Friday, August 23, 2013

Employer-Sponsored Family Health Premiums Rose to $16,350 in 2013

Note: It is important to remember that these stories can be misleading.  When they tout a 4% increase they are talking about the renewed plans after plan degradations are made to reduce the cost of a company's renewal.   

Annual premiums for employer-sponsored family health coverage in the U.S. reached $16,351 in 2013, up 4 percent from 2012, with workers paying an average of $4,565 toward the cost of their coverage, according to the nonprofit Kaiser Family Foundation/Health Research & Educational Trust (HRET) 2013 Employer Health Benefits Surveyr Health Benefits Survey.

During the same period, workers’ wages and general inflation jumped 1.8 percent and 1.1 percent, respectively.

The recent rise in premiums remains moderate by historical standards. Since 2003, premiums have increased 80 percent, nearly three times as fast as wages (31 percent) and inflation (27 percent).

“We are in a prolonged period of moderation in premiums, which should create some breathing room for the private sector to try to reduce costs without cutting back benefits for workers,” Kaiser President and CEO Drew Altman said in a media release. [Note that the moderation began long before PPACA's passage.  It is due to the economic recession and individuals spending more of their own dollars on healthcare, thereby injecting more consumerism into the picture.   See here for more in that.]. 

The 15th annual Kaiser/HRET survey of more than 2,000 small and large U.S. employers revealed that in 2013:

  • Firms with many lower-wage employees (at least 35 percent earning $23,000 or less annually) require workers to pay an average of $1,363 more toward annual family premiums than employees at firms with fewer lower-wage workers ($5,818 vs. $4,455).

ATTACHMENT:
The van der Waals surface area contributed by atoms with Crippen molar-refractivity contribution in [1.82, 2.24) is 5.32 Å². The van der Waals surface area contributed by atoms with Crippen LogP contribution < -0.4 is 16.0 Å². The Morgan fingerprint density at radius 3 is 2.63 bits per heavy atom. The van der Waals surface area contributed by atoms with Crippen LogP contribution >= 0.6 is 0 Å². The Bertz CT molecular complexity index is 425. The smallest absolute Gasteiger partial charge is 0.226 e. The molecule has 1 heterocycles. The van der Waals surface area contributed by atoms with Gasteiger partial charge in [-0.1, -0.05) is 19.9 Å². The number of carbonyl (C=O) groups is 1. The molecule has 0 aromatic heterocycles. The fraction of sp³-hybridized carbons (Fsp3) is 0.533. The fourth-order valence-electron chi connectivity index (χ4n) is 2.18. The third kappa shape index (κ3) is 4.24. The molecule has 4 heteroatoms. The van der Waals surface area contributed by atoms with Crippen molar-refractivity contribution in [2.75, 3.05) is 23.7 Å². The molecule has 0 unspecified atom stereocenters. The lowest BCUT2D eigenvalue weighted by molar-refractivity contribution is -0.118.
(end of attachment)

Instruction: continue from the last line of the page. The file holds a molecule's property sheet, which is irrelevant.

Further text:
• Workers pay 18 percent of the premium costs for single coverage on average, and 29 percent of the premium cost for family plans, rates that have changed little in a decade.  
  • Lower-wage companies, on average, offer less costly coverage, creating a large disparity in the share of the premium that their workers pay (39 percent at lower-wage firms vs. 29 percent at higher-wage companies). ...
  • The average deductible for worker-only coverage is $1,135, barely higher than the $1,097 average deductible in 2012.
  • Among all covered workers, 38 percent have a deductible of at least $1,000. At small organizations, 58 percent of covered employees must meet a deductible of at least $1,000, including nearly a third (31 percent) who face a deductible of at least $2,000, up from 12 percent in 2008...

Grandfathered Plans

The survey also revealed that 36 percent of covered workers are in grandfathered plans as defined by the ACA, down from 48 percent last year. The shift means that a rising share of employers will have to comply with the health law’s requirements for nongrandfathered group plans, such as covering preventive benefits without cost sharing and offering an external appeals process.

Grandfathered plans, which were in place before the law’s passage, are exempt from these provisions. Plans lose their grandfathered status if they make significant changes to reduce benefits or raise workers’ costs. ...

The survey was conducted from January through May 2013 and included 2,948 randomly selected nonfederal public and private firms with three or more employees.